Today’s post comes courtesy of Andrew Rihn, who started working in writing centers as an undergrad at Kent State University – Stark Campus. Today, he works as a professional tutor at Stark State College. Andrew says that “the book does not discuss writing centers directly, but the topics it does discuss overlap with the work of the writing center in many ways (language acquisition, translation, identity issues, genre and style, etc).”
Jhumpa Lahiri, the acclaimed novelist whose first book won her the Pulitzer Prize at age thirty-two, has released her first work of non-fiction: a collection of essays about learning Italian aptly titled In Other Words. The essays are animated by her passion, wide-eyed if a bit innocent, yet crafted by a masterful writer whose love of language is evident in every line.
Spoiler alert: the book never discusses writing centers. Rather, it is a personal narrative of language acquisition. Lahiri, whose life is devoted to the craft of writing, recounts her experience with Italian as one might recount a love affair. Lahiri embraces not only moments of exhilaration, but also those moments that disturb and disrupt, and even those that hurt; I suspect the writing center community will find much to identify with.
In all, the book contains twenty-one essays, two short stories, and one longer, lyric afterword. Essays are short, most clocking in at less than five pages. In Other Words was first written in Italian and later translated into English, and both are presented side by side, making its 233 pages appear deceptively long. A fast and focused read, I could easily imagine this book being useful for teaching, or initiating conversations in a writing center (topics include language acquisition, the processes of reading and writing, the intricacies of identity, translation, genre and form, and the creative process).
The essays are short and episodic, focusing on one element of the language-learning process at a time. Many focus on a central metaphor or analogy. For instance, early in the book she compares learning Italian to swimming across a lake. For Lahiri, studying Italian in America was like swimming near the shore, good exercise but not exciting. She could always touch ground with her feet, revert back to speaking English. “But you can’t float without the possibility of drowning, of sinking. To know a new language, to immerse yourself, you have to leave the shore.” Throughout the book, she revisits and revises this analogy, swimming through the deep parts of the lake, allowing the lake to become an ocean.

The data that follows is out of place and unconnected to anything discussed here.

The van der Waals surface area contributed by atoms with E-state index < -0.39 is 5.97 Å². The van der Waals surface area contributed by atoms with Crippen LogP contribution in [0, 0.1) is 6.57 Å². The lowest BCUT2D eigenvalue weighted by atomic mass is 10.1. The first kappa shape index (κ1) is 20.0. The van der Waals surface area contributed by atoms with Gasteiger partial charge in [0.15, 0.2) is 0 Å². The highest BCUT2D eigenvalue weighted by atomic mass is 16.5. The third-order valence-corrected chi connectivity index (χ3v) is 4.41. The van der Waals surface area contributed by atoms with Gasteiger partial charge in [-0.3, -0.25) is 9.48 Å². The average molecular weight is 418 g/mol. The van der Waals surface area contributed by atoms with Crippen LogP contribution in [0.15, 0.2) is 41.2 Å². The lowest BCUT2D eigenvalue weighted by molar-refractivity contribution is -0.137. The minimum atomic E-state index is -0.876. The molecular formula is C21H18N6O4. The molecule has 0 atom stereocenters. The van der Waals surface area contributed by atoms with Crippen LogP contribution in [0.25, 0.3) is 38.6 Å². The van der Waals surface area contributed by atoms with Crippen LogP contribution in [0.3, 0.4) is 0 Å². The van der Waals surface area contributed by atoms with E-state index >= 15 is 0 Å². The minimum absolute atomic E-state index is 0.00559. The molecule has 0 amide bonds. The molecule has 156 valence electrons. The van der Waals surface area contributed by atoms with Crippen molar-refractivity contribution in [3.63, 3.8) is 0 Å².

Lahiri writes about the frustrations common to learning a new language: feeling constrained by the lack of vocabulary, disoriented by the grammar, humiliated by the inability to express one’s self. And yet, she approaches these feelings with eagerness, even gratitude. Her discomfort leads to heightened awareness; she can no longer take reading or writing for granted. “I renounce expertise to challenge myself. I trade certainty for uncertainty,” she writes. For Lahiri, perfection and mastery are not goals; she revels in the journey, the struggle, the discovery.
Writing center workers will be gladdened to know that Lahiri repeatedly stresses the importance of others in the educational process. For instance, Lahiri describes the steps it took to publish her first story in Italian. First, her language teacher made grammar notes (“For the first story, which was less than five hundred words long, he made thirty-two notes at the bottom of the page”). Then, she showed the story to two readers who read for theme and impact (“they always said the most important thing I needed to hear: keep going”). And lastly, it went to the editors of the magazine (“examining every sentence, every word”). Tutors may recognize some of these steps from their own experience, and seeing them reflected in the process of an author as celebrated as Lahiri is encouraging.
Lahiri teases out the intimate ways that language is bound up with identity, without being overbearing or didactic. Raised in America by Indian parents, she learned to speak Bengali at home, but was simultaneously speaking English everywhere else. As a result, she feels distant from both languages, linguistically adrift, without a truly “home” language. “The estrangement, the disenchantment confuses me, disturbs me. I feel more than ever that I am a writer without a definitive language, without origin, without definition.”
Lahiri also writes heartbreakingly about what she calls “The Wall,” about what keeps her separated from the languages she speaks. When in Italy, people see her skin and assume she is a tourist, that she speaks only English. Conversely, in America, people see her skin and assume that she doesn’t speak English. Or, if they know her novels, assume that English is a second, chosen language. Even when visiting family in Calcutta, people are surprised when the famous American writer speaks fluent Bengali. “No one, anywhere, assumes that I speak the languages that are a part of me.”
The great strength of In Other Words is that Lahiri writes about the quotidian experiences of language-learning with a sense of continued wonder and joy, focusing on the initial thrills and chills of learning rather than getting bogged-down with an over-wrought intellectual post-mortem on the subject. Lahiri’s language is alive, and she writes her emotions openly and honestly. When she writes about joy, she writes joyfully and without cynicism. When she writes about pain, she writes painfully and without bitterness. She embraces these feelings, taking care to explain both what leads her to them, and where they lead her. Her frankness is refreshing.
For educators too often beleaguered by cynicism and workplace burnout, recalling and rekindling those feelings of possibility and romance and excitement is valuable, sometimes even necessary.